‘Ireland has no plan on collapsed milk price and we should get one’

Ireland has no plan or policy around the collapsed milk price, according to the President of the country’s main dairy farmer organisation the ICMSA.

John Comer told the Minister of Agriculture, Food and the Marine this week, at ICMSA National Council meeting, that farmers are angry and some are producing milk at 9c/L below the cost of production.

The Minister was also told at the meeting that his Department supported a status quo that was working for the wider dairy sector while inflicting income wipe-out on the dairy farmer foundation.

Minister Creed told the meeting that increased storage options for, particularly, Skim Milk Powder would have an effect and the possibility of a further direct aid package being made available. However, it was put to the Minister that dairy farmers are disillusioned with both the Government and Commission’s attitude and response to the milk price slump.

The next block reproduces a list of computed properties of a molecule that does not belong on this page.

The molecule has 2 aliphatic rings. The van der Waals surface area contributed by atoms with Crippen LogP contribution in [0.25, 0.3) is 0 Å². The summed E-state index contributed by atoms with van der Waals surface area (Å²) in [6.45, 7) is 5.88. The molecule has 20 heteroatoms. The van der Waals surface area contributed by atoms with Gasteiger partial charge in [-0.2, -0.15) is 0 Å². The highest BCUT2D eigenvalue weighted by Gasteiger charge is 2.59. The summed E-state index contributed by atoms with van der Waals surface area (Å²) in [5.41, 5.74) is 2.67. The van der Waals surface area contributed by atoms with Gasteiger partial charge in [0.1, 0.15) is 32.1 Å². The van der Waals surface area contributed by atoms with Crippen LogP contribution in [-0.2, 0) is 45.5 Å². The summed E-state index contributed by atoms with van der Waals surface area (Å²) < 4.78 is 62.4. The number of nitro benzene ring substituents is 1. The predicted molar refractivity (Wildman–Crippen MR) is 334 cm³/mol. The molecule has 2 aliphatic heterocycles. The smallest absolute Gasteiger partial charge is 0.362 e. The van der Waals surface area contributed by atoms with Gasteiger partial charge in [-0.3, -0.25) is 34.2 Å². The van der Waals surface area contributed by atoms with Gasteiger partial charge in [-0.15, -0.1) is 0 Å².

Some farmers are currently receiving a base price of up to 9c/L below what it costs to produce that volume

Comer urged the Minister to consider again the possibility of supporting an EU-wide voluntary production reduction scheme that would subsidise on a cents per litre basis a voluntary cut in individual farmer’s production on a 2015 to 2016 basis, with the clear proviso that those farmers who wish to expand can continue to do so.

Milk Price

“This proposal is on the table at EU level and with EU funding can play a key role in returning milk prices to a realistic level.”

Comer said that it was utterly pointless to pretend that there was not a supply/demand imbalance that had to necessitate some measures aimed at taking supply out of the chain until it fell into some equivalence with demand.

That has to happen, insisted Comer, and delaying confronting that reality was merely to delay the inevitable.

He said that support was growing right across the EU for such a scheme with various organisations urging the Commission to provide voluntary incentives for reduced production and end the ‘tinkering’ represented by adjustments in storage volumes.